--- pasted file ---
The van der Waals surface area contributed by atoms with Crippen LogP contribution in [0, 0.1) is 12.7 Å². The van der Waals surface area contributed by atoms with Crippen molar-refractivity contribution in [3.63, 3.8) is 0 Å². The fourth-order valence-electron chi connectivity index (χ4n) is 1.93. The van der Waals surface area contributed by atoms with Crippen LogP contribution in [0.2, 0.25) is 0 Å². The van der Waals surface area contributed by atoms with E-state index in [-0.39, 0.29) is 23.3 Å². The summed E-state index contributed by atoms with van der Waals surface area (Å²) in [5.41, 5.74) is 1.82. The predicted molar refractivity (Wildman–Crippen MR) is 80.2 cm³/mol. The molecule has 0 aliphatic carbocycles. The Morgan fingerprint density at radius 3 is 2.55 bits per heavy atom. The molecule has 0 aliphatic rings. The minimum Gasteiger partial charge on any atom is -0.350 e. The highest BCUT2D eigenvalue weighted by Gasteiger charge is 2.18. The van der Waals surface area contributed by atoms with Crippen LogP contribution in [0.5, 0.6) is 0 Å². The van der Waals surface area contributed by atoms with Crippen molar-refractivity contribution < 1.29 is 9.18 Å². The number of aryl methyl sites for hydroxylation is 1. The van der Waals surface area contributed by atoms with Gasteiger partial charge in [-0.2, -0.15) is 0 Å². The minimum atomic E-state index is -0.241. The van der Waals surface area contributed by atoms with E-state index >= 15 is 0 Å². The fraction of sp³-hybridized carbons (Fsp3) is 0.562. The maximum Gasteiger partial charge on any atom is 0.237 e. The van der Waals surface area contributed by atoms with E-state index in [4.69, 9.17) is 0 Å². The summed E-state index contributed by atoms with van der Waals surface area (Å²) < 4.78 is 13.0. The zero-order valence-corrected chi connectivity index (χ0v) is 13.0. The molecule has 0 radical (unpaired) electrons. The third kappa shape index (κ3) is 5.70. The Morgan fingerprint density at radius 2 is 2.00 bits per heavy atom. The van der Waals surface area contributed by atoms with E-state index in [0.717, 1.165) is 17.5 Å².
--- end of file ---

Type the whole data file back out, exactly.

The van der Waals surface area contributed by atoms with Crippen LogP contribution in [0, 0.1) is 12.7 Å². The van der Waals surface area contributed by atoms with Crippen molar-refractivity contribution in [3.63, 3.8) is 0 Å². The fourth-order valence-electron chi connectivity index (χ4n) is 1.93. The van der Waals surface area contributed by atoms with Crippen LogP contribution in [0.2, 0.25) is 0 Å². The van der Waals surface area contributed by atoms with E-state index in [-0.39, 0.29) is 23.3 Å². The summed E-state index contributed by atoms with van der Waals surface area (Å²) in [5.41, 5.74) is 1.82. The predicted molar refractivity (Wildman–Crippen MR) is 80.2 cm³/mol. The molecule has 0 aliphatic carbocycles. The Morgan fingerprint density at radius 3 is 2.55 bits per heavy atom. The molecule has 0 aliphatic rings. The minimum Gasteiger partial charge on any atom is -0.350 e. The highest BCUT2D eigenvalue weighted by Gasteiger charge is 2.18. The van der Waals surface area contributed by atoms with Crippen LogP contribution in [0.5, 0.6) is 0 Å². The van der Waals surface area contributed by atoms with Crippen molar-refractivity contribution < 1.29 is 9.18 Å². The number of aryl methyl sites for hydroxylation is 1. The van der Waals surface area contributed by atoms with Gasteiger partial charge in [-0.2, -0.15) is 0 Å². The minimum atomic E-state index is -0.241. The van der Waals surface area contributed by atoms with E-state index >= 15 is 0 Å². The fraction of sp³-hybridized carbons (Fsp3) is 0.562. The maximum Gasteiger partial charge on any atom is 0.237 e. The van der Waals surface area contributed by atoms with E-state index in [4.69, 9.17) is 0 Å². The summed E-state index contributed by atoms with van der Waals surface area (Å²) < 4.78 is 13.0. The zero-order valence-corrected chi connectivity index (χ0v) is 13.0. The molecule has 0 radical (unpaired) electrons. The third kappa shape index (κ3) is 5.70. The Morgan fingerprint density at radius 2 is 2.00 bits per heavy atom. The van der Waals surface area contributed by atoms with E-state index in [0.717, 1.165) is 17.5 Å².